IT’S ME, IT’S ME (2013) – directed by Satoshi Miki
This film was selected to be the opening picture of the “Camera Lucida” spotlight at the 2013 Fantasia International Film Festival and they couldn’t have made a better choice.
Embodying everything that is “Camera Lucida,” which is to say quirky, eccentric, intellectually stimulating and in some cases truly revolutionary cinema, IT’S ME, IT’S ME can best be described as a Lynchian mind-fuck crossbred with the most absurd Monty Python sketch imaginable as directed by Spike Jonze (circa BEING JOHN MALKOVICH). And while Miki’s film is all of this and much more, please don’t let these comparisons fool you into thinking this is simply a cinematic cornucopia of those styles and not an original motion picture in its own right. Miki brings a sincere Japanese sensibility to the piece vis a vis the illustration of a country struggling to reconcile its adherence to Eastern traditions vs. assimilation into the impending takeover of Western values.
In the hands of a “bullshit shock director,” IT’S ME, IT’S ME might have just simply been an absurd piece for the sake of being absurd, but Miki infuses this story with a certain kind of logic grounded in reality as evident by the ending that neatly ties everything together.
A must-see and my pick for best of fest so far.
LESSON OF THE EVIL (2012) – directed by Takashi Miike
I’m not entirely sure what to make of this film. On one hand, it certainly rivals ICHI THE KILLER as being Miike’s most daring and provocative film to date. However, unlike ICHI which was a brilliant deconstruction of BDSM and what it means to be a “switch” in this lifestyle, LESSON OF THE EVIL simply seems to be an exercise in excessive vulgarity and relishes in it without trying to offer any kind of social commentary.
The film starts off promisingly enough with an almost NEEDFUL THINGS-style plot where Hasumi (the titular teacher offering lessons in evil) manipulates his students and members of the faculty into playing pranks on one another, resulting in total chaos and in many cases murder. However, the film quickly descends into another boring shoot ’em up where Hasumi apparently abandons his schemes in favor of simply taking matters into his own hands and murdering everyone en masse. Aside from the unfortunate direction Miike (who co-wrote the piece) chose to make here, we simply don’t care about anyone except for Hasumi as virtually none of the characters are developed in way, shape or form. I defy anyone coming out of this film to give me the name of any other character except for Hasumi. Therefore, if Miike wanted us to feel sympathy for any of the students being slaughtered, he failed miserably.
LESSON OF THE EVIL is a missed opportunity as somewhere in the overly long 125-minute length of the film is a story that in the hands of a better filmmaker would have made for a more daring and emotionally satisfying experience. But unfortunately, you’re not going to get that in the hands of Takashi Miike.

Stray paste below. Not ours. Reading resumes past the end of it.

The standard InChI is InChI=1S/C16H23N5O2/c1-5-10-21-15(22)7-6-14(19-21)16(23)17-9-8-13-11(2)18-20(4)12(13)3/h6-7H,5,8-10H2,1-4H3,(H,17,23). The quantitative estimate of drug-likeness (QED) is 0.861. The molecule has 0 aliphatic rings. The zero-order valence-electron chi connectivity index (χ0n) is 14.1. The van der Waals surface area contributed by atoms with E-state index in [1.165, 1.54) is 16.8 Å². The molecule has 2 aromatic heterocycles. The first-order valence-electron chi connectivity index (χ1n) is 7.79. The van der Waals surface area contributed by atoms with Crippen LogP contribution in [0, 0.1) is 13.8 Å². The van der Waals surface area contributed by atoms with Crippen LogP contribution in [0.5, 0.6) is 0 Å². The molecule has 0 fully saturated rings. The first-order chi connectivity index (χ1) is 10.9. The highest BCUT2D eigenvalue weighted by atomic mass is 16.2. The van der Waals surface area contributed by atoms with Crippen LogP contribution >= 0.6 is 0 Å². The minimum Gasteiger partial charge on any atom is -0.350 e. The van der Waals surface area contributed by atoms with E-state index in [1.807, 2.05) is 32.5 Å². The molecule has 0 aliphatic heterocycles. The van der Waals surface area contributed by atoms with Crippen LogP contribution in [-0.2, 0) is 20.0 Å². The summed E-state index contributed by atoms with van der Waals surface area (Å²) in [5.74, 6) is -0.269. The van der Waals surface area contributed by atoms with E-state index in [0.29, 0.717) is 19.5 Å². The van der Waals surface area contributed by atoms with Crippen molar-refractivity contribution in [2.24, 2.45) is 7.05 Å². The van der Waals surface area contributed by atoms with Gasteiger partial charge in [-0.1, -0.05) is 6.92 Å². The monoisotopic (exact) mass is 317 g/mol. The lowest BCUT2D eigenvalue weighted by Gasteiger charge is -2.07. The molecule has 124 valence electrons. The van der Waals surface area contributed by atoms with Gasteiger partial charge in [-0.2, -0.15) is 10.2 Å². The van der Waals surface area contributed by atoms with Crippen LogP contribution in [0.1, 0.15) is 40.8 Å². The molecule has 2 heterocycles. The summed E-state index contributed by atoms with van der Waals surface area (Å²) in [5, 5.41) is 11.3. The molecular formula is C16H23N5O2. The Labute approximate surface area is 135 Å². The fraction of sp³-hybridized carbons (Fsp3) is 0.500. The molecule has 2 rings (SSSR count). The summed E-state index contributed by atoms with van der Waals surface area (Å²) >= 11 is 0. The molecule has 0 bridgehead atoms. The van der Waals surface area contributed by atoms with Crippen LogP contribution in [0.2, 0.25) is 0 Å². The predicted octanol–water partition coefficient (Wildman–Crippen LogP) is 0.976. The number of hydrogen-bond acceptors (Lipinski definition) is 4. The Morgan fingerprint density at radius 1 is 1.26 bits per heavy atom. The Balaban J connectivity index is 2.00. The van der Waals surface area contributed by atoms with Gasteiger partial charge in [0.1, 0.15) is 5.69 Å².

THE GRAND HEIST (2012) – directed by Joo-ho Kim
Joo-ho Kim’s THE GRAND HEIST was a real surprise as I wasn’t planning to see this film at all. But on the urging of my wife, we decided to take this one in and we enjoyed it immensely.
The film basically plays like a Korean period-piece take on OCEAN’S ELEVEN with a “Rat Pack” gang of lovable misfits planning a big heist. From start to finish, I had a big smile on my face as the writing is very sharp and funny, the actors all pull off wonderfully comedic performances and the overall tone of the film had a quirky Shaw Bros.-esque tone to it with the slickness of a contemporary Hollywood production.
I can easily see something like this being remade for American audiences, so if you get a chance, catch the real thing at a festival near you.
IP MAN: THE FINAL FIGHT (2013) – directed by Herman Yau
Quentin Tarantino has often said that his least favorite genre of film is the bio-pic. He explains that bio-pics often sacrifice a natural narrative flow in favor of linear storytelling that often becomes tedious as filmmakers strive to portray every single moment in the subject matter’s life on screen. I like to think that there are exceptions to the rule, but after watching IP MAN: THE FINAL FIGHT, I’m starting to think Tarantino may be right.
IP MAN: THE FINAL FIGHT is an exercise in sheer boredom if I’ve ever seen one before, right down to the narrator literally saying, “In 1961 we did this… then in 1962 we did that…” Any semblance of the epic and dignified approach to telling Ip Man’s lifestory in the first film is long gone in Herman Yau’s take on the material. Between the lackluster acting, made-for-TV-film cinematography and the overall “running on empty” feeling that a franchise that really peaked after the first film has, IP MAN: THE FINAL FIGHT is a film that will hopefully be forgotten in lieu of the fond memories of the immortal Donnie Yen original.
Having said this, the film isn’t entirely without merit. Perhaps the most interesting aspect of the film was the scene in which Bruce Lee comes back to Hong Kong to meet his former Master and how there seems to be a lot of tension and perhaps even resentment on Ip Man’s part towards his former pupil. When I was watching these moments, I was reminded of another thing Tarantino said about bio-pics. He felt that the only way a bio-pic could conceivably be interesting is if the filmmaker chose to tell a story on a single event in that person’s life that could translate into a three-act narrative that would be dramatically interesting for audiences.
If there was ever another IP MAN film worth making, it’s the conflict between Master Ip and Bruce Lee. When I was watching these scenes, I wished that this was the film Herman Yau chose to make.